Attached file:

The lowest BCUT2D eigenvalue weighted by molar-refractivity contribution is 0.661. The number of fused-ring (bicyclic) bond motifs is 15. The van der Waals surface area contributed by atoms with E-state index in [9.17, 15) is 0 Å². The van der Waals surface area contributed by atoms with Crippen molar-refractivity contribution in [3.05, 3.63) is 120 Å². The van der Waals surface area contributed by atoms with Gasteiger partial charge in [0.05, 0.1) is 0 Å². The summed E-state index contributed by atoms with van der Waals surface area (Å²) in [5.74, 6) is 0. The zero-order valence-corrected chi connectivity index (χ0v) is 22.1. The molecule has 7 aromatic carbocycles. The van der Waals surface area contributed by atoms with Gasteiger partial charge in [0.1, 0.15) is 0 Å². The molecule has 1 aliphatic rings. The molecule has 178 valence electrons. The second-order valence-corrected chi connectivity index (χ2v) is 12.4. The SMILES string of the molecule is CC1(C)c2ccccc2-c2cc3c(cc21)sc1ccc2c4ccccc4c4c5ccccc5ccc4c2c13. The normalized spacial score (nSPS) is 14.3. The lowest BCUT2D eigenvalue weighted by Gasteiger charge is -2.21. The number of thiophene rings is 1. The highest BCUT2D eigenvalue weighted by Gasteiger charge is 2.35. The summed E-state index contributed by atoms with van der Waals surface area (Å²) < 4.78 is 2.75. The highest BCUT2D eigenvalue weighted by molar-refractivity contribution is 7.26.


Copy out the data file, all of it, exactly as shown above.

The lowest BCUT2D eigenvalue weighted by molar-refractivity contribution is 0.661. The number of fused-ring (bicyclic) bond motifs is 15. The van der Waals surface area contributed by atoms with E-state index in [9.17, 15) is 0 Å². The van der Waals surface area contributed by atoms with Crippen molar-refractivity contribution in [3.05, 3.63) is 120 Å². The van der Waals surface area contributed by atoms with Gasteiger partial charge in [0.05, 0.1) is 0 Å². The summed E-state index contributed by atoms with van der Waals surface area (Å²) in [5.74, 6) is 0. The zero-order valence-corrected chi connectivity index (χ0v) is 22.1. The molecule has 7 aromatic carbocycles. The van der Waals surface area contributed by atoms with Gasteiger partial charge in [0.1, 0.15) is 0 Å². The molecule has 1 aliphatic rings. The molecule has 178 valence electrons. The second-order valence-corrected chi connectivity index (χ2v) is 12.4. The SMILES string of the molecule is CC1(C)c2ccccc2-c2cc3c(cc21)sc1ccc2c4ccccc4c4c5ccccc5ccc4c2c13. The normalized spacial score (nSPS) is 14.3. The lowest BCUT2D eigenvalue weighted by Gasteiger charge is -2.21. The number of thiophene rings is 1. The highest BCUT2D eigenvalue weighted by Gasteiger charge is 2.35. The summed E-state index contributed by atoms with van der Waals surface area (Å²) < 4.78 is 2.75. The highest BCUT2D eigenvalue weighted by molar-refractivity contribution is 7.26.